Every so often I find a cache of goods in our storeroom that do not sit on the racks downstairs - there is only so much space inside a concrete building and you have to leave room for the staff to sidle sideways. But the fact that the items are not on general show doesn't mean that they should not be seen - someone may benefit greatly from them. The winner with today's find is the studio worker who will be using a really heavy camera and lens setup that needs to be both rock solid and reasonably compact. The Cullmann Titan TB 8.2 is all that and incorporates a unique feature to secure the camera. We've all gone to some trouble to make sure our cameras are secure on the tripods we choose - many people attaching quick-release plates or brackets to the bottom of digital cameras. These work fine, if the tripod head has a correspondingly sturdy shoe and grip to hold the thing. But many large format and oddly-shaped cameras don't sit well on quick release plates. They still...

No, we didn't hire Mr. Metzinger to paint our heading image - his " Oiseau Bleu " is from 1913 and that's a bit before CE 's time. But we do have some cubes of our own at the Stirling Street shop: The Wandrd Camera Cube. This is listed as a bag insert container for their backpacks - but I suspect it could form a pretty good general carry case for round the town use or grab-and-go storage in the car. Peak Design also make a case they call a Camera Cube. This has thicker walls and more space inside for storage. I suspect you could pack an entire assignment's mirrorless body, lenses, and flash in there. Temptingly small for air travel...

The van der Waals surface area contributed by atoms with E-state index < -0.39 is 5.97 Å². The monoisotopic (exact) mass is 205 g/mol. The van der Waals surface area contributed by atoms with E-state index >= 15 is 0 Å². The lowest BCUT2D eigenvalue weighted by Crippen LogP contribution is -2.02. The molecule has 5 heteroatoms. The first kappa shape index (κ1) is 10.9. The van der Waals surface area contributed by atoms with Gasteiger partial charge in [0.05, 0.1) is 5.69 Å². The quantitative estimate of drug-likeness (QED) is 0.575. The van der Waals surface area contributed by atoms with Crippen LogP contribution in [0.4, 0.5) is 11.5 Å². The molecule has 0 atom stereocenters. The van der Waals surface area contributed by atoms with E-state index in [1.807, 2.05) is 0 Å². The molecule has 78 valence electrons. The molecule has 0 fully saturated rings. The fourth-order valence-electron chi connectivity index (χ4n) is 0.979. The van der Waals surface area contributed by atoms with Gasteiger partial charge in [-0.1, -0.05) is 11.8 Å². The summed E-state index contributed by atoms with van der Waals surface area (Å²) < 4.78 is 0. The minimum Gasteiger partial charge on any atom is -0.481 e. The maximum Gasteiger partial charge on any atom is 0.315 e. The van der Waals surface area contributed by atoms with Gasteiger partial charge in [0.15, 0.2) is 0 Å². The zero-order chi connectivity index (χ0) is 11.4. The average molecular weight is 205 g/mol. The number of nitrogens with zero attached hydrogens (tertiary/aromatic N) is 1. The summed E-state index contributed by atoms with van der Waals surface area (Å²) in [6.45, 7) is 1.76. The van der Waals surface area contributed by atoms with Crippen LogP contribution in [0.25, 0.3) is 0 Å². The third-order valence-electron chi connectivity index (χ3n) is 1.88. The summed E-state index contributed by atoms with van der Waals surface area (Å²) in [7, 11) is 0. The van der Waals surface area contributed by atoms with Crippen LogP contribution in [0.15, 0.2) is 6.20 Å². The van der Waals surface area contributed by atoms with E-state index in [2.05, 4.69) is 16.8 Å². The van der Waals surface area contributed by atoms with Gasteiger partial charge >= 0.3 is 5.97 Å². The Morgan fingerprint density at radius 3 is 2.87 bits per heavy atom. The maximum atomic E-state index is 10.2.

My weekly wander and wonder through Stirling Street was rewarded with the Wandrd backpack. It instantly attracted me with the fact that there is a variety of colours on offer. Black, dark green, and the blue you see here. Colour is a little thing for some but it can make all the difference in the attraction that a bag or garment has. But this pack actually has more to it that you'd think: You can see the outer surface with the long laptop slot - weather sealed. The two handles on the top are magnetically closed so you can heave it about easily. Watch the big hook on the top. It slides out of a loop to let the top expand to a clothing and general packing area. The straps are big, padded, and contoured - with an adjustable breast band. It has tape loops to carry pens, Pokemon figures, and percussion grenades. Be careful which one you pull free at any particular time. Note the little personal document pouch there closest to your person for security. Inside there is a...

I'm going to write a column for you, not for me. Normally I just write on the stuff I want and you get to read over my shoulder, but in this case it's for you. In the Stirling Street shop mooching about for a topic, and the new Profoto B10 Plus was suggested. Thats the unit you see next to the B 10 in the heading image - the longer of the two. I knew a little about the B10 from a launch that CE did of it a while ago - and then brushed up on the basic specs from the Profoto site. Note: if ever you wanted to know about studio and field strobe photography, the main Profoto web site and modifiers catalogue will tell you. Be prepared to spend time, if not money, on reading the advertisement part of it, but concentrate on their careful explanation of what their reflectors, softboxes, grids and fresnels do. It is one of the best and most logical illustrated guides I've ever read - and has busted a few of the misconceptions about...